If you want to work at a college or high school, just go directly to any college or high school's web sites, and search their "careers" or "work for us" link to find if they have any counsellor positions open.
For more information on this career, you should read the article on Counselors at the Department of Labor Occupational Outlook Handbook
and visit the link provided below for additional assistance.
A master’s degree generally is required to become a licensed counselor.
Job opportunities for counselors should be very good because job openings are expected to exceed the number of graduates from counseling programs.
The health care and social assistance industry employs about 47 percent of counselors, and state and local government employ about 11 percent.
Nature of the Work
Educational, vocational, and school counselors provide individuals and groups with career and educational counseling. School counselors assist students of all levels, from elementary school to postsecondary education. They advocate for students and work with other individuals and organizations to promote the academic, career, personal, and social development of children and youth. School counselors help students evaluate their abilities, interests, talents, and personalities to develop realistic academic and career goals. Counselors use interviews, counseling sessions, interest and aptitude assessment tests, and other methods to evaluate and advise students. They also operate career information centers and career education programs. Often, counselors work with students who have academic and social development problems or other special needs.
Elementary school counselors observe children during classroom and play activities and confer with their teachers and parents to evaluate the children’s strengths, problems, or special needs. In conjunction with teachers and administrators, they make sure that the curriculum addresses both the academic and the developmental needs of students. Elementary school counselors do less vocational and academic counseling than high school counselors.
High school counselors advise students regarding college majors, admission requirements, entrance exams, financial aid, trade or technical schools, and apprenticeship programs. They help students develop job search skills, such as resume writing and interviewing techniques. College career planning and placement counselors assist alumni or students with career development and job-hunting techniques.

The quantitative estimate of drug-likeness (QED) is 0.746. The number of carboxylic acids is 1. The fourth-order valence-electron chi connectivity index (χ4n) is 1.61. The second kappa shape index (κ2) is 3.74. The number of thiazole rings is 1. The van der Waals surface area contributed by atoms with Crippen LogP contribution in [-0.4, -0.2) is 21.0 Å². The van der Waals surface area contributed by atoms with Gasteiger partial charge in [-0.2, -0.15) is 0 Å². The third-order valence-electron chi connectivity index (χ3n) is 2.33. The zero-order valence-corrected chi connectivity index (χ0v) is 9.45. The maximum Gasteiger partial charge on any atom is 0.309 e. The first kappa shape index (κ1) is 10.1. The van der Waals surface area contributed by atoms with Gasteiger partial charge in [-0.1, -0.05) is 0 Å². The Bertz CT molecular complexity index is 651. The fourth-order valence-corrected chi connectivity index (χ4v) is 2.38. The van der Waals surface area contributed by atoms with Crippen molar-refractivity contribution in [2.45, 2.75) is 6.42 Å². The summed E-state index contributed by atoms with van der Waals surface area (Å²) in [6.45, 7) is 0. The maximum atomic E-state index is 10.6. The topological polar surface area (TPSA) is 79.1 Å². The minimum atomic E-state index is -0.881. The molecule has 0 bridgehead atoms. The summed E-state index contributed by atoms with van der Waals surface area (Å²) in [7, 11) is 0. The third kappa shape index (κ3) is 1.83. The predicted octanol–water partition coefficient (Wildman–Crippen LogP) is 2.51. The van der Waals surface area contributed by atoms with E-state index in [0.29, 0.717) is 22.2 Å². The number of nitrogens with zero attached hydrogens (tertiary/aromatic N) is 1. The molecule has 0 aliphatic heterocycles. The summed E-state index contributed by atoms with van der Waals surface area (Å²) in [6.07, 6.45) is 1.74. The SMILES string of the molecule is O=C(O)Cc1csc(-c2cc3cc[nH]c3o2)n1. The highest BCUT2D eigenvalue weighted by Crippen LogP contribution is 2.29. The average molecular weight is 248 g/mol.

School counselors at all levels help students to understand and deal with social, behavioral, and personal problems. These counselors emphasize preventive and developmental counseling to provide students with the life skills needed to deal with problems before they worsen and to enhance students’ personal, social, and academic growth. Counselors provide special services, including alcohol and drug prevention programs and conflict resolution classes. They also try to identify cases of domestic abuse and other family problems that can affect a student’s development.
Counselors interact with students individually, in small groups, or as an entire class. They consult and collaborate with parents, teachers, school administrators, school psychologists, medical professionals, and social workers to develop and implement strategies to help students succeed.
Education and training
Requirements for counselors are often very detailed and vary by State and specialty. Prospective counselors should check with State and local governments, employers, and national voluntary certification organizations to determine which requirements apply.
Education requirements also vary based on occupational specialty and State licensure and certification requirements. A master’s degree is usually required to be licensed as a counselor. Some States require counselors in public employment to have a master’s degree; others accept a bachelor’s degree with appropriate counseling courses. Counselor education programs in colleges and universities are often found in departments of education or psychology. Fields of study include college student affairs, elementary or secondary school counseling, education, gerontological counseling, marriage and family therapy, substance abuse counseling, rehabilitation counseling, agency or community counseling, clinical mental health counseling, career counseling, and related fields. Courses are often grouped into eight core areas: human growth and development, social and cultural diversity, relationships, group work, career development, assessment, research and program evaluation, and professional identity. In an accredited master’s degree program, 48 to 60 semester hours of graduate study, including a period of supervised clinical experience in counseling, are required.
Some employers provide training for newly hired counselors. Others may offer time off or tuition assistance to complete a graduate degree. Often counselors must participate in graduate studies, workshops, and personal studies to maintain their certificates and licenses.
Licensure requirements differ greatly by State, occupational specialty, and work setting. Many States require school counselors to hold a State school counseling certification and to have completed at least some graduate course work; most require the completion of a master’s degree. Some States require school counselors to be licensed, which generally requires continuing education credits. Some States require public school counselors to have both counseling and teaching certificates and to have had some teaching experience.
For additional information
American School Counselors Association, 1101 King St., Suite 625, Alexandria, VA 22314. Internet: http://www.schoolcounselor.org